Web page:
Phase two of carbon monoxide
enforcement is underway
Ottawa residents are reminded during Carbon Monoxide
Awareness Week, November 1 to 7, to ensure that their
homes meet safety standards required by Ontario law.
To help, residents achieve this standard, the City, in partnership \
with the Ottawa Community Support Coalition (OCSC) will begin
distributing and installing carbon monoxide alarms to up to 1,400
vulnerable older adults. Residents who qualify for the alarms will
be identified through the OCSC.
Any residential property with a fuel-fired appliance or attached
garage must have a carbon monoxide alarm installed near each
\sleeping area. In multi-residential dwellings, CO alarms are
required in service areas, units that are attached to service
areas and units that have fuel-burning appliances.
This law was enacted in October 2014 with a one-year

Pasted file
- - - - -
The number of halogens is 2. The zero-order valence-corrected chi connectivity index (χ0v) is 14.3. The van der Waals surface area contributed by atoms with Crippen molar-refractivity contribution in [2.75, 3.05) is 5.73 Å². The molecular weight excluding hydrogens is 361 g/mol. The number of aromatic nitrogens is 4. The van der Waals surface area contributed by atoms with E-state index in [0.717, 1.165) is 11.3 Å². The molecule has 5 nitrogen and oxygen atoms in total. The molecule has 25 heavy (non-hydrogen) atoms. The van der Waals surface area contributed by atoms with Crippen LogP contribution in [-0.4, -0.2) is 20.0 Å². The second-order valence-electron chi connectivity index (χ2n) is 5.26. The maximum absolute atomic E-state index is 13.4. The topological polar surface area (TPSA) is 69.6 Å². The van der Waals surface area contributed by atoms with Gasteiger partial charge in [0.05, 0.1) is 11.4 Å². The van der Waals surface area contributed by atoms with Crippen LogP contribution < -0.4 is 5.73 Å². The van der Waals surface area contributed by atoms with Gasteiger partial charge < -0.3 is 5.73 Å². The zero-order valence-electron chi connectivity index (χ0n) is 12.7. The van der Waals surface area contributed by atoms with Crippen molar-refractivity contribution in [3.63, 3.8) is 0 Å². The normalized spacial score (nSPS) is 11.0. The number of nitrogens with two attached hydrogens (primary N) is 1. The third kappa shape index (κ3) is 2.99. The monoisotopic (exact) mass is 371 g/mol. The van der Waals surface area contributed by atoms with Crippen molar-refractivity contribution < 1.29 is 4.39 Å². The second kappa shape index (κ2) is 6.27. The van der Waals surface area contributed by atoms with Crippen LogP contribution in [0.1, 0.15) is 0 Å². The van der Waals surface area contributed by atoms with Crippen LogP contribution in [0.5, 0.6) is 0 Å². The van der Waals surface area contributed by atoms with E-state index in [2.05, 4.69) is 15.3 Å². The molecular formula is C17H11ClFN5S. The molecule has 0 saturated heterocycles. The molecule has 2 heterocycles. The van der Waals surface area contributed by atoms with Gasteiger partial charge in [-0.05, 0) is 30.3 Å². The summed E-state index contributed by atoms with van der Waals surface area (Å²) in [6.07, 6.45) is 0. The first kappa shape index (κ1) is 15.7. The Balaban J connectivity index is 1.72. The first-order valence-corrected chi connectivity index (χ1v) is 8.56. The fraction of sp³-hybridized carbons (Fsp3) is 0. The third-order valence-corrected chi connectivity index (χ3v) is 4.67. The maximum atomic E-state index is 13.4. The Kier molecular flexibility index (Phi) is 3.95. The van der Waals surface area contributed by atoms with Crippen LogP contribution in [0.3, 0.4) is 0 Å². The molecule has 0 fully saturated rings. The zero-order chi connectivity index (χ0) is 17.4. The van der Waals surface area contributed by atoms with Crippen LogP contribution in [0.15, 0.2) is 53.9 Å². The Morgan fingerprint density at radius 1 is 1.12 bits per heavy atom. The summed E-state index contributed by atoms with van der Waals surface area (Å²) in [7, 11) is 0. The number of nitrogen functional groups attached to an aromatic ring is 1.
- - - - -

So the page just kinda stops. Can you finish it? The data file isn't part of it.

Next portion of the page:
grace period for homeowners to comply. The grace period
has passed and the law now applies to all property owners,
including owners of properties with six or more residential units.
Often called the silent killer, carbon monoxide is an invisible,
odourless, colorless gas created when fuels (such as gasoline,
wood, coal, natural gas, propane, oil, and methane) burn
incompletely. In the home, heating and cooking equipment
that burn fuel are potential sources of carbon monoxide.
Vehicles or generators running in an attached garage can
also produce dangerous levels of carbon monoxide.
Like smoke alarms, carbon monoxide alarms should be
tested at least once a month and replaced according to
the manufacturer's instructions. When you changed your
clocks last weekend, it was recommended that you also
change the batteries in all your household alarms and
If the audible trouble signal sounds on your alarm:
· Check for low batteries. If the battery is low,
· If it still sounds, or you suspect CO in your home,
have everyone in the home exit to the outdoors and
then call 9-1-1.
· Remain at the fresh air location until emergency
personnel arrive to assist you.
Find out more on carbon monoxide safety at ottawa.ca.